X-Men: Apocalypse Review

The X-Men movies have been more good than bad. Sure, the ones that have been bad – looking at you, The Last Stand – have left a terrible scar, but others, like First Class and, as of recent, Days of Future Past, have helped it build back up. But there’s been some doubt behind the latest film in the series, X-Men: Apocalypse, mainly due to the Smurf-like nature of the main villain, En Sabah Nur, portrayed by Oscar Isaac. (Yep, Poe Dameron himself.)

The problem here isn’t Apocalypse’s nature, but rather his design. It’s hard to really take him seriously, even though his agenda revealed in the movie is pretty devastating once it all comes together. And Isaac does the best he can with the role. But it just seems…cheesy. Especially in the face of other great X-Men villains we’ve seen over the past few years. (We won’t count Deadpool because, well, he’s since been redeemed with his own film earlier this year.)

On top of that, the film does have trouble with establishing some characters (but not all). Alexandra Shipp is barely there as a young Storm; Lana Condor has a “blink and you’ll miss it” as Jubilee (she’s not even properly introduced); and Olivia Munn is, well, ehh as Psylocke. Not given much to do.

But it makes it sound like I’m dismissing the film. Nope, I’m just getting the big problems out of the way. And while they are substantial enough to make this feel like a lesser piece to Days of Future Past, Apocalypse does have enough moments to make it decent summer escapism. You could do better, of course…but you could also do Batman v Superman.

X-Men Apocalypse

Anyway, the first thing I’ll note is that the established actors continue to bring a strong A-game, even if the newer ones don’t quite do so. James McAvoy is still an excellent Professor X; Michael Fassbender continues to make Magneto a complex, chaos-driven character; and Jennifer Lawrence is still ideal as Mystique, especially as she starts to – gasp! – care.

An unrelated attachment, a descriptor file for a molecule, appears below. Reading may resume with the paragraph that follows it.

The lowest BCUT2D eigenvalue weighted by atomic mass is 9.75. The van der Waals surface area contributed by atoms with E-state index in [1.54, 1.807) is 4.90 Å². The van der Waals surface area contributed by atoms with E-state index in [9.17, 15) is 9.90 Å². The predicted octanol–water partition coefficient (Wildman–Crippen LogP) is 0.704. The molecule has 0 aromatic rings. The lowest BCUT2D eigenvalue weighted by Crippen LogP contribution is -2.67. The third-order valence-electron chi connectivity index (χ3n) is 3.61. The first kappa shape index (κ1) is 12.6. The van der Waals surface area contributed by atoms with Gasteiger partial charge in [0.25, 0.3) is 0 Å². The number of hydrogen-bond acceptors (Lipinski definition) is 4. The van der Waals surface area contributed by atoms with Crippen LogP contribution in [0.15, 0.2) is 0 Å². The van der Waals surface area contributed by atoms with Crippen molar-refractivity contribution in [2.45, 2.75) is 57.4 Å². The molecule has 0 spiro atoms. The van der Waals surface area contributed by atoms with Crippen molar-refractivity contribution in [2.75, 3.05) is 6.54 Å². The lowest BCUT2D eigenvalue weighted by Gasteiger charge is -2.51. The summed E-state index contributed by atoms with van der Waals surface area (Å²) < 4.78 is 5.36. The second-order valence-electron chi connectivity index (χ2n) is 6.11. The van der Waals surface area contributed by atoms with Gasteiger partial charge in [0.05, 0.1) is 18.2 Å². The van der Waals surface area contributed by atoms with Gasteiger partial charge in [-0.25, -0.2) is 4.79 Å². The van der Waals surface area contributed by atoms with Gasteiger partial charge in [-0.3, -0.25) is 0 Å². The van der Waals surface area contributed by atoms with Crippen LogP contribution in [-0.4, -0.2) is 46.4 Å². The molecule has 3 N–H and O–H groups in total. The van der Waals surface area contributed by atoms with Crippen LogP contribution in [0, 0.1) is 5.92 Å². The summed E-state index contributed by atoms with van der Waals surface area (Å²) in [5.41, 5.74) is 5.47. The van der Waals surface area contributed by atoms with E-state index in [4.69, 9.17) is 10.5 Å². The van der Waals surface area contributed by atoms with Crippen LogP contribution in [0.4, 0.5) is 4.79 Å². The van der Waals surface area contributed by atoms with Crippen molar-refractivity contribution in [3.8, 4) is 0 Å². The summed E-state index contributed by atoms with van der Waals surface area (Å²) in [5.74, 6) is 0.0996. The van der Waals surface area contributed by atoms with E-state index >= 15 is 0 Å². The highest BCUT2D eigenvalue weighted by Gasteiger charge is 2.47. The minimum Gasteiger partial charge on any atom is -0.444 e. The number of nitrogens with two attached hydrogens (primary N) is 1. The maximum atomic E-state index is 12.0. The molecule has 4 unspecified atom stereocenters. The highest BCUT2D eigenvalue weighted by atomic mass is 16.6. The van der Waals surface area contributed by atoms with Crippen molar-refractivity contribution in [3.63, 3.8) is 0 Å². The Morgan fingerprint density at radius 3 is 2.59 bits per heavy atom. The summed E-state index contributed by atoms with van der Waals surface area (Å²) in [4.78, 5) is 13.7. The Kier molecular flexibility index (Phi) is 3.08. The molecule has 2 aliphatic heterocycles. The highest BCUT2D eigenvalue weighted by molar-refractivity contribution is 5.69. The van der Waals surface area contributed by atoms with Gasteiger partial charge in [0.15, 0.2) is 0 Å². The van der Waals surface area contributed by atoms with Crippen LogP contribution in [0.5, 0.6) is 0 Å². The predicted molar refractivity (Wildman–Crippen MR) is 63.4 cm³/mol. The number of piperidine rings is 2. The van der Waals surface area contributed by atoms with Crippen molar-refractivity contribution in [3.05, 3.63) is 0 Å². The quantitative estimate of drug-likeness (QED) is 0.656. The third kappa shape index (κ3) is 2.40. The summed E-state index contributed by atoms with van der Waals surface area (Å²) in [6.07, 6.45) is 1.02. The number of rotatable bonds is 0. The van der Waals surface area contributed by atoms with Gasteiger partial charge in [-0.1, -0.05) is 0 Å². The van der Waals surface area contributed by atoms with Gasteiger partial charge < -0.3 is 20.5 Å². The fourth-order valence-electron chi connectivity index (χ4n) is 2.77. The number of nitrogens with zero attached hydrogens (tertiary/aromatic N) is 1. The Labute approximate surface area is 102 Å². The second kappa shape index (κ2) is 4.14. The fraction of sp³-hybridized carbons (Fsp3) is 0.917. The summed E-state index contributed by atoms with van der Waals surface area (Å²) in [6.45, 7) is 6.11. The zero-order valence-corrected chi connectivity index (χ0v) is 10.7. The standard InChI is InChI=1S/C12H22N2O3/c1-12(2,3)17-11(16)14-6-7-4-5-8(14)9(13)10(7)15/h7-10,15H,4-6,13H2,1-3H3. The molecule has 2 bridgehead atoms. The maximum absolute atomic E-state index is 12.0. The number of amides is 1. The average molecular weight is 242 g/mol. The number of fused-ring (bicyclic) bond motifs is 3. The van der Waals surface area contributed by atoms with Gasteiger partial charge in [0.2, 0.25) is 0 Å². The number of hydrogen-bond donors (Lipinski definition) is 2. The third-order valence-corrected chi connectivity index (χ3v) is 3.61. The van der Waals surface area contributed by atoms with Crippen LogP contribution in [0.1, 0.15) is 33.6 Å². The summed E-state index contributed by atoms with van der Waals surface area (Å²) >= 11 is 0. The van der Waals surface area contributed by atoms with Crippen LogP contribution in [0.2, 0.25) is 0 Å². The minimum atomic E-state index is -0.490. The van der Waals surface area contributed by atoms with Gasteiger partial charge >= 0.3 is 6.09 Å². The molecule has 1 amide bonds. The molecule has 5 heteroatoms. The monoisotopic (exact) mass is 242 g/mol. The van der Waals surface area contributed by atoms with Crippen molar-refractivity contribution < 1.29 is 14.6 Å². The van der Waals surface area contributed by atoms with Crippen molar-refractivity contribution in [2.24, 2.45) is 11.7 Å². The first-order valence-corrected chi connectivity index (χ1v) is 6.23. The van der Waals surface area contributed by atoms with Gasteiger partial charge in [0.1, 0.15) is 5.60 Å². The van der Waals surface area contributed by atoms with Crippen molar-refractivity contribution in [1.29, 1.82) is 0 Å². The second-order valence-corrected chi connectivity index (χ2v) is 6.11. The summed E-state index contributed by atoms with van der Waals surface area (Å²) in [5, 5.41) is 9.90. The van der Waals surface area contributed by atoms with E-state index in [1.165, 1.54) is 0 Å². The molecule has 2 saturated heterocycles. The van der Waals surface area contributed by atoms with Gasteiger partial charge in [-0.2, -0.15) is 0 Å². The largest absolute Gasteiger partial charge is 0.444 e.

But that’s not all. Rose Byrne still adds a human element as Moira MacTaggert, the CIA operative who gets mixed up in all this; Tye Sheridan makes a pretty good Cyclops; Sophie Turner nearly steals the show as Jean Grey; and then there’s the best performer of all, Evan Peters, back running things (ha!) as Quicksilver – and putting on one of the best action sequences in the movie as he runs laps around an explosion, but still takes the time to enjoy a sip of Tab.

In fact, Bryan Singer directs the film with a great deal of energy, and even when the script can’t quite keep up pace, he still does better here than expected with the action sequences and the performances. That’s not to say it’s his best work – Days of Future Past and, of course, X2: X-Men United remain the top marks – but it’s still an improvement over whatever the hell he was doing with Superman Returns.

X-Men Apocalypse

The effects aren’t bad – a little overkill at times – but they really pay off when they need to, especially with Kodi Smit-McPhee as Nightcrawler. Alan Cumming he’s not, but he does well with the role and the effects blend with his performance pretty effortlessly.

Oh, and yes, as you could tell from the trailer, Hugh Jackman shows up as Wolverine. But I dare not spoil it – you’ll have to watch the film to see what he adds. It is a decent lead-up to his farewell with the role in The Wolverine 3 next year, though.

No, X-Men Apocalypse can’t quite reach the heights of First Class or Days of Future Past when it comes to keeping up the level of brilliance we’ve come to expect from the series. But it doesn’t go completely off the rails either, serving as a two-hour block of fun for those that don’t mind it. Again, it could’ve done stuff better – making Apocalypse more menacing, doing without some cheesy jokes, giving Munn more to do – but at least the ship stays the course, for the most part.


  • Solid performances from series veterans, and a couple of newcomers come close to topping them
  • Great effects, especially an entertaining Quicksilver sequence
  • Bryan Singer does a better job directing than expected


  • Some characters are wasted, not given enough good development
  • It's really hard to take Apocalypse seriously, even though Oscar Isaac gives his all
  • Some of the jokes land with a thud


Robert Workman is a veteran who’s worked for many sites over the years, including GameCrate, AOL GameDaily and Segadojo. When he’s not playing video games, he’s enjoying a fine craft beer and talking about how much Star Wars: The Force Awakens is going to rock. Oh, yeah, and his game shirt collection rocks.

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